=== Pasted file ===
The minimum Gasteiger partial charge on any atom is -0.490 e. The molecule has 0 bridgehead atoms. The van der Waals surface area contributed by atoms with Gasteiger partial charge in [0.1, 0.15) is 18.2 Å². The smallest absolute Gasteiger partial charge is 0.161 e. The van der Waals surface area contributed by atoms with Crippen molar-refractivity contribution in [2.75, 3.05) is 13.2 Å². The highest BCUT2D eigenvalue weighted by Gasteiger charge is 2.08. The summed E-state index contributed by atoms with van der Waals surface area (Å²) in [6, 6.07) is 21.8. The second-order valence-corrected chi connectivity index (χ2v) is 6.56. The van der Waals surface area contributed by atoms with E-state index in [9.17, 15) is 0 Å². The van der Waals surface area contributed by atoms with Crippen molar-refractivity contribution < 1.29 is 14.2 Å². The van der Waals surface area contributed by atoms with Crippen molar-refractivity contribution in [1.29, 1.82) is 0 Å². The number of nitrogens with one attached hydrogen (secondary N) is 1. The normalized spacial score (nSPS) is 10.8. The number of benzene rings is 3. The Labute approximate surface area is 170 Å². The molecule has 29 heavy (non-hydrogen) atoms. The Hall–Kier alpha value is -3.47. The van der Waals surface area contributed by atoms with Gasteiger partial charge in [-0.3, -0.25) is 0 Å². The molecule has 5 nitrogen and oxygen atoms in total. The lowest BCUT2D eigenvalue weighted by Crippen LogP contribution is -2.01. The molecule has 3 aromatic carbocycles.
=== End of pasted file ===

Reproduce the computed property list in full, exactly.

The minimum Gasteiger partial charge on any atom is -0.490 e. The molecule has 0 bridgehead atoms. The van der Waals surface area contributed by atoms with Gasteiger partial charge in [0.1, 0.15) is 18.2 Å². The smallest absolute Gasteiger partial charge is 0.161 e. The van der Waals surface area contributed by atoms with Crippen molar-refractivity contribution in [2.75, 3.05) is 13.2 Å². The highest BCUT2D eigenvalue weighted by Gasteiger charge is 2.08. The summed E-state index contributed by atoms with van der Waals surface area (Å²) in [6, 6.07) is 21.8. The second-order valence-corrected chi connectivity index (χ2v) is 6.56. The van der Waals surface area contributed by atoms with E-state index in [9.17, 15) is 0 Å². The van der Waals surface area contributed by atoms with Crippen molar-refractivity contribution < 1.29 is 14.2 Å². The van der Waals surface area contributed by atoms with Crippen molar-refractivity contribution in [1.29, 1.82) is 0 Å². The number of nitrogens with one attached hydrogen (secondary N) is 1. The normalized spacial score (nSPS) is 10.8. The number of benzene rings is 3. The Labute approximate surface area is 170 Å². The molecule has 29 heavy (non-hydrogen) atoms. The Hall–Kier alpha value is -3.47. The van der Waals surface area contributed by atoms with Gasteiger partial charge in [-0.3, -0.25) is 0 Å². The molecule has 5 nitrogen and oxygen atoms in total. The lowest BCUT2D eigenvalue weighted by Crippen LogP contribution is -2.01. The molecule has 3 aromatic carbocycles.